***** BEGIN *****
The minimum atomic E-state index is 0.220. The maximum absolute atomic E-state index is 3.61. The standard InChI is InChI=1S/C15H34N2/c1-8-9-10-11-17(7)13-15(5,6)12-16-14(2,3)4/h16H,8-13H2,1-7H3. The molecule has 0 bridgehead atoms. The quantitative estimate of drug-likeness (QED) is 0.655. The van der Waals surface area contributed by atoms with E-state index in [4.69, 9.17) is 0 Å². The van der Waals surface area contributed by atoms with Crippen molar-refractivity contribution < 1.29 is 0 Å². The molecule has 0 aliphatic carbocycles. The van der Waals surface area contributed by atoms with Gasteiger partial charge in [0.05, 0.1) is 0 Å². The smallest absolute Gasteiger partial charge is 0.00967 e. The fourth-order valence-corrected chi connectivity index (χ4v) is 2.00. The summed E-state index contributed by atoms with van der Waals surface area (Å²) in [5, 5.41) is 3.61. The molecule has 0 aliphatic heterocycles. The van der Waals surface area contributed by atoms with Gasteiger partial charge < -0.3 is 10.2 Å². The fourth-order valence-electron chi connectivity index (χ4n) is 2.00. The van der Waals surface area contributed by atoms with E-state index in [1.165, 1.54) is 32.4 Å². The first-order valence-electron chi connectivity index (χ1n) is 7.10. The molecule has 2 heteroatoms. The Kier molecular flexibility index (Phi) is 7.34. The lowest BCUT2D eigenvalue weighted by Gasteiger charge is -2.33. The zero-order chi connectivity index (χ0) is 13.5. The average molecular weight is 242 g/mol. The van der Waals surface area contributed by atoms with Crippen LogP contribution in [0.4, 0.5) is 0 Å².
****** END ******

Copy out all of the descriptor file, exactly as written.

The minimum atomic E-state index is 0.220. The maximum absolute atomic E-state index is 3.61. The standard InChI is InChI=1S/C15H34N2/c1-8-9-10-11-17(7)13-15(5,6)12-16-14(2,3)4/h16H,8-13H2,1-7H3. The molecule has 0 bridgehead atoms. The quantitative estimate of drug-likeness (QED) is 0.655. The van der Waals surface area contributed by atoms with E-state index in [4.69, 9.17) is 0 Å². The van der Waals surface area contributed by atoms with Crippen molar-refractivity contribution < 1.29 is 0 Å². The molecule has 0 aliphatic carbocycles. The van der Waals surface area contributed by atoms with Gasteiger partial charge in [0.05, 0.1) is 0 Å². The smallest absolute Gasteiger partial charge is 0.00967 e. The fourth-order valence-corrected chi connectivity index (χ4v) is 2.00. The summed E-state index contributed by atoms with van der Waals surface area (Å²) in [5, 5.41) is 3.61. The molecule has 0 aliphatic heterocycles. The van der Waals surface area contributed by atoms with Gasteiger partial charge < -0.3 is 10.2 Å². The fourth-order valence-electron chi connectivity index (χ4n) is 2.00. The van der Waals surface area contributed by atoms with E-state index in [1.165, 1.54) is 32.4 Å². The first-order valence-electron chi connectivity index (χ1n) is 7.10. The molecule has 2 heteroatoms. The Kier molecular flexibility index (Phi) is 7.34. The lowest BCUT2D eigenvalue weighted by Gasteiger charge is -2.33. The zero-order chi connectivity index (χ0) is 13.5. The average molecular weight is 242 g/mol. The van der Waals surface area contributed by atoms with Crippen LogP contribution in [0.4, 0.5) is 0 Å².